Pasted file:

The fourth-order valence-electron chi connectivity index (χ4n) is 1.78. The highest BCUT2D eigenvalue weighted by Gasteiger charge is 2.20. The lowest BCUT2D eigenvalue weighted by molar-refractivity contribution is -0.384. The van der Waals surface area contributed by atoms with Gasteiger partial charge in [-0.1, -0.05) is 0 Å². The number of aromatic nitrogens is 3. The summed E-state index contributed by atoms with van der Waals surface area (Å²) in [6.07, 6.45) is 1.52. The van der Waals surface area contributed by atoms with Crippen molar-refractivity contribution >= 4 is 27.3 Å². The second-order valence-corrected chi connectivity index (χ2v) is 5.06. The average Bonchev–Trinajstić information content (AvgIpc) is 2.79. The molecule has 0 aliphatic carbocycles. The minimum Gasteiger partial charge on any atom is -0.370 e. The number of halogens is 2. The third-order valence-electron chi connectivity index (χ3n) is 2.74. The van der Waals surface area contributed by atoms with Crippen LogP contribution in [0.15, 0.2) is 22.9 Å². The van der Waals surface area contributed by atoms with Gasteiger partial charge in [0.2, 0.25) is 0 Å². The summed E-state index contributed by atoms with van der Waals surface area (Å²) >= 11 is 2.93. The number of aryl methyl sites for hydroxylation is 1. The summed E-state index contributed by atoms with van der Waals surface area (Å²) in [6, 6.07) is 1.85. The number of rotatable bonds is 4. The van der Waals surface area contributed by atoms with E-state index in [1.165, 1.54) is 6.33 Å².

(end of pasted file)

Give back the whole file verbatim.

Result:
The fourth-order valence-electron chi connectivity index (χ4n) is 1.78. The highest BCUT2D eigenvalue weighted by Gasteiger charge is 2.20. The lowest BCUT2D eigenvalue weighted by molar-refractivity contribution is -0.384. The van der Waals surface area contributed by atoms with Gasteiger partial charge in [-0.1, -0.05) is 0 Å². The number of aromatic nitrogens is 3. The summed E-state index contributed by atoms with van der Waals surface area (Å²) in [6.07, 6.45) is 1.52. The van der Waals surface area contributed by atoms with Crippen molar-refractivity contribution >= 4 is 27.3 Å². The second-order valence-corrected chi connectivity index (χ2v) is 5.06. The average Bonchev–Trinajstić information content (AvgIpc) is 2.79. The molecule has 0 aliphatic carbocycles. The minimum Gasteiger partial charge on any atom is -0.370 e. The number of halogens is 2. The third-order valence-electron chi connectivity index (χ3n) is 2.74. The van der Waals surface area contributed by atoms with Crippen LogP contribution in [0.15, 0.2) is 22.9 Å². The van der Waals surface area contributed by atoms with Gasteiger partial charge in [0.2, 0.25) is 0 Å². The summed E-state index contributed by atoms with van der Waals surface area (Å²) >= 11 is 2.93. The number of aryl methyl sites for hydroxylation is 1. The summed E-state index contributed by atoms with van der Waals surface area (Å²) in [6, 6.07) is 1.85. The number of rotatable bonds is 4. The van der Waals surface area contributed by atoms with E-state index in [1.165, 1.54) is 6.33 Å².